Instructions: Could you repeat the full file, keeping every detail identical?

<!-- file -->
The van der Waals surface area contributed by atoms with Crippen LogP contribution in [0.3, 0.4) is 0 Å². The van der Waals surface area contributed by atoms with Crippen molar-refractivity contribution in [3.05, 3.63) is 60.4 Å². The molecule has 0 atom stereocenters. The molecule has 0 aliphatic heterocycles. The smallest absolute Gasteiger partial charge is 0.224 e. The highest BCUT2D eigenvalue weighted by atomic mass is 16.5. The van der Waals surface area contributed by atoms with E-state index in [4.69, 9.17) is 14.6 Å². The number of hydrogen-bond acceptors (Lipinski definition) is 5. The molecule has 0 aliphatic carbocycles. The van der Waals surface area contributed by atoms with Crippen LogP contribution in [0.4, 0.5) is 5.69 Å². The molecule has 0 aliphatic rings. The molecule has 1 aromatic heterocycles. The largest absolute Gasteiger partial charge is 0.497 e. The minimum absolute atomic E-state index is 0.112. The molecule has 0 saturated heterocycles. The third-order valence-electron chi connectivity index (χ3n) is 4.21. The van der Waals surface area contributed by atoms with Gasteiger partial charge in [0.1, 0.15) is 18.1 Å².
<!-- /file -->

The van der Waals surface area contributed by atoms with Crippen LogP contribution in [0.3, 0.4) is 0 Å². The van der Waals surface area contributed by atoms with Crippen molar-refractivity contribution in [3.05, 3.63) is 60.4 Å². The molecule has 0 atom stereocenters. The molecule has 0 aliphatic heterocycles. The smallest absolute Gasteiger partial charge is 0.224 e. The highest BCUT2D eigenvalue weighted by atomic mass is 16.5. The van der Waals surface area contributed by atoms with E-state index in [4.69, 9.17) is 14.6 Å². The number of hydrogen-bond acceptors (Lipinski definition) is 5. The molecule has 0 aliphatic carbocycles. The van der Waals surface area contributed by atoms with Crippen LogP contribution in [0.4, 0.5) is 5.69 Å². The molecule has 0 aliphatic rings. The molecule has 1 aromatic heterocycles. The largest absolute Gasteiger partial charge is 0.497 e. The minimum absolute atomic E-state index is 0.112. The molecule has 0 saturated heterocycles. The third-order valence-electron chi connectivity index (χ3n) is 4.21. The van der Waals surface area contributed by atoms with Gasteiger partial charge in [0.1, 0.15) is 18.1 Å².